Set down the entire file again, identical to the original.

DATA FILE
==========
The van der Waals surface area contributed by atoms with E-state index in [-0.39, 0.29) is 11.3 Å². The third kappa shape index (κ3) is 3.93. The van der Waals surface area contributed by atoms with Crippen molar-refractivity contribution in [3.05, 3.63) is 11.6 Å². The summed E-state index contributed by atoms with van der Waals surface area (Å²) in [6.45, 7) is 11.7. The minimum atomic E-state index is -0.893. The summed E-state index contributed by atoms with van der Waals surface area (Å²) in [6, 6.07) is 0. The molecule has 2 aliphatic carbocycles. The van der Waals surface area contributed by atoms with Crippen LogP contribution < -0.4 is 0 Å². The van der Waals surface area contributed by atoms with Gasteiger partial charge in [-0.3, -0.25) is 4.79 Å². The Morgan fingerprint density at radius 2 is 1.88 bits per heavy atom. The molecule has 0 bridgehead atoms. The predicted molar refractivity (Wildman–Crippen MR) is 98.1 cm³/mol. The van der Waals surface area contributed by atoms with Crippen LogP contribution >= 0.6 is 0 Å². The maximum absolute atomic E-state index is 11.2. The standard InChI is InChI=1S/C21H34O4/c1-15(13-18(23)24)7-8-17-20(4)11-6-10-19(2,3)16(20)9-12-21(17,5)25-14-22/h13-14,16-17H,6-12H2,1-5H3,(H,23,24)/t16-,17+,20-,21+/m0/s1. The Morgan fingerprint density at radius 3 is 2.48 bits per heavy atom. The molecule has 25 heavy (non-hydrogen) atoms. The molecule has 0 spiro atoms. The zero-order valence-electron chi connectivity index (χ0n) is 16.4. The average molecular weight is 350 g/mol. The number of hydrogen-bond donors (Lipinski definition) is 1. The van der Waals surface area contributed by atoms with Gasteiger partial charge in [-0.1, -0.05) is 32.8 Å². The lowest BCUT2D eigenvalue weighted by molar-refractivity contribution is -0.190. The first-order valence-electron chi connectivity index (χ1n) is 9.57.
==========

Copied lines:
The van der Waals surface area contributed by atoms with E-state index in [-0.39, 0.29) is 11.3 Å². The third kappa shape index (κ3) is 3.93. The van der Waals surface area contributed by atoms with Crippen molar-refractivity contribution in [3.05, 3.63) is 11.6 Å². The summed E-state index contributed by atoms with van der Waals surface area (Å²) in [6.45, 7) is 11.7. The minimum atomic E-state index is -0.893. The summed E-state index contributed by atoms with van der Waals surface area (Å²) in [6, 6.07) is 0. The molecule has 2 aliphatic carbocycles. The van der Waals surface area contributed by atoms with Crippen LogP contribution < -0.4 is 0 Å². The van der Waals surface area contributed by atoms with Gasteiger partial charge in [-0.3, -0.25) is 4.79 Å². The Morgan fingerprint density at radius 2 is 1.88 bits per heavy atom. The molecule has 0 bridgehead atoms. The predicted molar refractivity (Wildman–Crippen MR) is 98.1 cm³/mol. The van der Waals surface area contributed by atoms with Crippen LogP contribution >= 0.6 is 0 Å². The maximum absolute atomic E-state index is 11.2. The standard InChI is InChI=1S/C21H34O4/c1-15(13-18(23)24)7-8-17-20(4)11-6-10-19(2,3)16(20)9-12-21(17,5)25-14-22/h13-14,16-17H,6-12H2,1-5H3,(H,23,24)/t16-,17+,20-,21+/m0/s1. The Morgan fingerprint density at radius 3 is 2.48 bits per heavy atom. The molecule has 25 heavy (non-hydrogen) atoms. The molecule has 0 spiro atoms. The zero-order valence-electron chi connectivity index (χ0n) is 16.4. The average molecular weight is 350 g/mol. The number of hydrogen-bond donors (Lipinski definition) is 1. The van der Waals surface area contributed by atoms with Gasteiger partial charge in [-0.1, -0.05) is 32.8 Å². The lowest BCUT2D eigenvalue weighted by molar-refractivity contribution is -0.190. The first-order valence-electron chi connectivity index (χ1n) is 9.57.